At night, when campfires are burning and the mermaid is hunting, snatching fish from the water and grubs from the reeds, young people emerge from their campsites with wine in their blood. We hear them from our tent but I am listening for the sounds beneath the sounds. Their bare toes taste the current and they shriek and laugh. The mermaid slips into the shadows, watches them with her eyes above the surface. Legs and bottoms and bellies meet the water and reflect the moon. The mermaid sees the slim hips of the men. One of them lunges forward, dives head first into the shimmering darkness, and his female friends cry out in delight. When the man emerges, the mermaid sees his broad shoulders and his strong thighs and the river beads on his chest.
A shy creature to whom hiding is innate, the mermaid hibernates during winter and spends the warmer seasons of the year underwater. She traverses the deeper stretches of the river, surfacing briefly for air where overhanging gums cast dark shadows. Mermaids do not have gills—it is an unfortunate swindle in the fish–woman hybrid. In summer, if the camping grounds are full and water levels low, the mermaid must swim for long periods without coming up for air. Accordingly, she spends a portion of her life in a kind of subaquatic dreaming as the held breath in her lungs converts to carbon dioxide. Beasts of the past slip by her in the water and the riverbed glows with phosphorescence.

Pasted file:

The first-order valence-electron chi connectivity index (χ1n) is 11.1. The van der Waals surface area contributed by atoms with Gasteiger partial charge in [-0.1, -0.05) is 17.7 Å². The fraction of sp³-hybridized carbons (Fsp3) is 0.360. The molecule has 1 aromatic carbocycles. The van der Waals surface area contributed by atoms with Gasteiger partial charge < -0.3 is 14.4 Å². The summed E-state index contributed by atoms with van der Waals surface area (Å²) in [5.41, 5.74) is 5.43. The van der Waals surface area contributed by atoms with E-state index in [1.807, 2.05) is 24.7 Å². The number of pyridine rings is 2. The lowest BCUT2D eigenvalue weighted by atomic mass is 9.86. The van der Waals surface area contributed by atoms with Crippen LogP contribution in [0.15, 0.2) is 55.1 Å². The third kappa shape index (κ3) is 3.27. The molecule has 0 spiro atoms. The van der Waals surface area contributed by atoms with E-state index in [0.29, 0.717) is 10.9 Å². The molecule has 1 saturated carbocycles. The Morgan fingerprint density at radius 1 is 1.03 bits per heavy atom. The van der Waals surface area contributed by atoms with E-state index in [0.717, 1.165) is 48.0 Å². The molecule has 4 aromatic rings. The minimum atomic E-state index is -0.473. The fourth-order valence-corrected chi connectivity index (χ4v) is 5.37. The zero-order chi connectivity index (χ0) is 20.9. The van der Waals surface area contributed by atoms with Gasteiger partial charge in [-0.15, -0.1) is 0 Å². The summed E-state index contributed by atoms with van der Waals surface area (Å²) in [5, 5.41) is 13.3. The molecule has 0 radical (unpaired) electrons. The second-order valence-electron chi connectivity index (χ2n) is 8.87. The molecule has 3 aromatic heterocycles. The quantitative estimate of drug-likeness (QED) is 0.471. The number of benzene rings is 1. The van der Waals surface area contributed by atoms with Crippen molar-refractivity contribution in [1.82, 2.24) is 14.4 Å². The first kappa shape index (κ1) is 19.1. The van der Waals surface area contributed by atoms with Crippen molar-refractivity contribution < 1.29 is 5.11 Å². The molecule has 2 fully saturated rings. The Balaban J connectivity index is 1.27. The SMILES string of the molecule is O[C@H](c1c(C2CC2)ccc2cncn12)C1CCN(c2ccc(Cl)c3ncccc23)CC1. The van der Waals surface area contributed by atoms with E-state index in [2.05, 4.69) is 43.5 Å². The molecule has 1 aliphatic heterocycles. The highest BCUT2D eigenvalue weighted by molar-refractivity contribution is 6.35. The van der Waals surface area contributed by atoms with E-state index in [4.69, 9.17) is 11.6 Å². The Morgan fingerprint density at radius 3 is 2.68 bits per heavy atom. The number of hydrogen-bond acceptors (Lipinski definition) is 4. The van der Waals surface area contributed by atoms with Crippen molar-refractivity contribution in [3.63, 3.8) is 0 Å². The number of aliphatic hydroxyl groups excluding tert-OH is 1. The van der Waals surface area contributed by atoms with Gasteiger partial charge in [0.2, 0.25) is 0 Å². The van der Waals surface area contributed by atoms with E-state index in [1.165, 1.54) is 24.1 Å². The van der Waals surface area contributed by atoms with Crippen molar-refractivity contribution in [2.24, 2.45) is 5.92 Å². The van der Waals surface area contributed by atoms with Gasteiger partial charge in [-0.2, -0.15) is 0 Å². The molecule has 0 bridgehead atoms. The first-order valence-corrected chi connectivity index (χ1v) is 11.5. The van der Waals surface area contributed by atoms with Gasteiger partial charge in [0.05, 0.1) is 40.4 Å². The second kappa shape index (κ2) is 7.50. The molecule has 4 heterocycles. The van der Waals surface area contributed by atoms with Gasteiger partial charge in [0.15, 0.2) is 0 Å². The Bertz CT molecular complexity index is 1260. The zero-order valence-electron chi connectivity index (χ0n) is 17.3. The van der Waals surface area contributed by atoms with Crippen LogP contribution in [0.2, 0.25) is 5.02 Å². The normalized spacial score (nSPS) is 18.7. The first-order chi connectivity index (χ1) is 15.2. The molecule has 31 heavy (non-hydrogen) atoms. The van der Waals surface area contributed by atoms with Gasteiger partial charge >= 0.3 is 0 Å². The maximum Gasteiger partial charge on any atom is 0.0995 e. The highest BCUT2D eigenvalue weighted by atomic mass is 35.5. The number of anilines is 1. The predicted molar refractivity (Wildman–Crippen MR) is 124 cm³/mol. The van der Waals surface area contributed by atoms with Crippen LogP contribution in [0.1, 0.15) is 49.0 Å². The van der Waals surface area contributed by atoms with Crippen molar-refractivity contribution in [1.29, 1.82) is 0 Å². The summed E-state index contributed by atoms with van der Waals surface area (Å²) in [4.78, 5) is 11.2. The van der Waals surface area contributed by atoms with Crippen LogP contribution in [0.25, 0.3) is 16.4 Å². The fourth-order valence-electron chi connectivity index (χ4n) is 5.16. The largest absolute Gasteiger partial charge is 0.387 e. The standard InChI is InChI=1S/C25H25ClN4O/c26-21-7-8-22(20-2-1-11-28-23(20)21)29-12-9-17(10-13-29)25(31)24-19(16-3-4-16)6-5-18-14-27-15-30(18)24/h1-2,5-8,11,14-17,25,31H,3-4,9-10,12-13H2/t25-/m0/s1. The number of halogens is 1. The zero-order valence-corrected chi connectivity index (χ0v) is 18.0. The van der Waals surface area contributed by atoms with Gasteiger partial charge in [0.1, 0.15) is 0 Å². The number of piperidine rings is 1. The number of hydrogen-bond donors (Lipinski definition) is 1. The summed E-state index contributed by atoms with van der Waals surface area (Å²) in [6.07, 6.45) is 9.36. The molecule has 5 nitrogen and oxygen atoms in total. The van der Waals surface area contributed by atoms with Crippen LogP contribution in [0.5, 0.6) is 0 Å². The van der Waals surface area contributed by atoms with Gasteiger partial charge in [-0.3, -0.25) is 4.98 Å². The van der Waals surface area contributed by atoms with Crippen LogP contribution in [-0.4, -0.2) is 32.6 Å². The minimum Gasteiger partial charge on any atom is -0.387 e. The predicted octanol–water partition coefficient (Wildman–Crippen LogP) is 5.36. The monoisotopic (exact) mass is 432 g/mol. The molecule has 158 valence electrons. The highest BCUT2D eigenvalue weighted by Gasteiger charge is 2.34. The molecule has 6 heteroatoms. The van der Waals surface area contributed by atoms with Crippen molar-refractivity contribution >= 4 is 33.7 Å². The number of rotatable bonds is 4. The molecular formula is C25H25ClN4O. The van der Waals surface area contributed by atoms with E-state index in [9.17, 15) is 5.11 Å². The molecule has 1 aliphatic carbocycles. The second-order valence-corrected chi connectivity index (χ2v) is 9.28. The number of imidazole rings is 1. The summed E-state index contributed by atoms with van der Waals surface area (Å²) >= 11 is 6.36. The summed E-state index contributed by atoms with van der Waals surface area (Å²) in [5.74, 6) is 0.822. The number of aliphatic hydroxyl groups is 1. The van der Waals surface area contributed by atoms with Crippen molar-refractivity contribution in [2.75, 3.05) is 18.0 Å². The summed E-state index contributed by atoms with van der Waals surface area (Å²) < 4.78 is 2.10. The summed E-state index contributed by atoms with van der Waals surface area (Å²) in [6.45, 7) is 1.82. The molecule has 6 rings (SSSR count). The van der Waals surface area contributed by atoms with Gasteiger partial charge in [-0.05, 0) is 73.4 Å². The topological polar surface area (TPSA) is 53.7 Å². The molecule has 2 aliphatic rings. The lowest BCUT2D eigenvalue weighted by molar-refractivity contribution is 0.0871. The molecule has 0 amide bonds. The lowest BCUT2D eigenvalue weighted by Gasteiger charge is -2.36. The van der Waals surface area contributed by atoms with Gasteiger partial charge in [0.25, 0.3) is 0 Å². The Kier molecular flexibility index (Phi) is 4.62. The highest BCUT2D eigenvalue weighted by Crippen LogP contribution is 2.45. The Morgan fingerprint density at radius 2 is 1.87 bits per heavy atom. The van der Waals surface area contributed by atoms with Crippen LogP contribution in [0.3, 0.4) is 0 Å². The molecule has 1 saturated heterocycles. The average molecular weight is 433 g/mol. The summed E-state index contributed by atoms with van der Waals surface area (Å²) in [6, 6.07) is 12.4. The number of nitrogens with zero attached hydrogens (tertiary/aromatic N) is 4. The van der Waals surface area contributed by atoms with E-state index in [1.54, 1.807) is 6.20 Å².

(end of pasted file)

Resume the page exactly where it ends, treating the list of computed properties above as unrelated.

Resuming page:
But I myself am dreaming, extrapolating. There are things we will never know. The mermaid floats at the edge of my world, resisting the current with a slight movement of her tail. My professional life swims as close to her as possible without slipping into her eddy. I research around her, drawing perilously close. Sometimes I wonder when my true thesis will be exposed. But for now I am on holiday.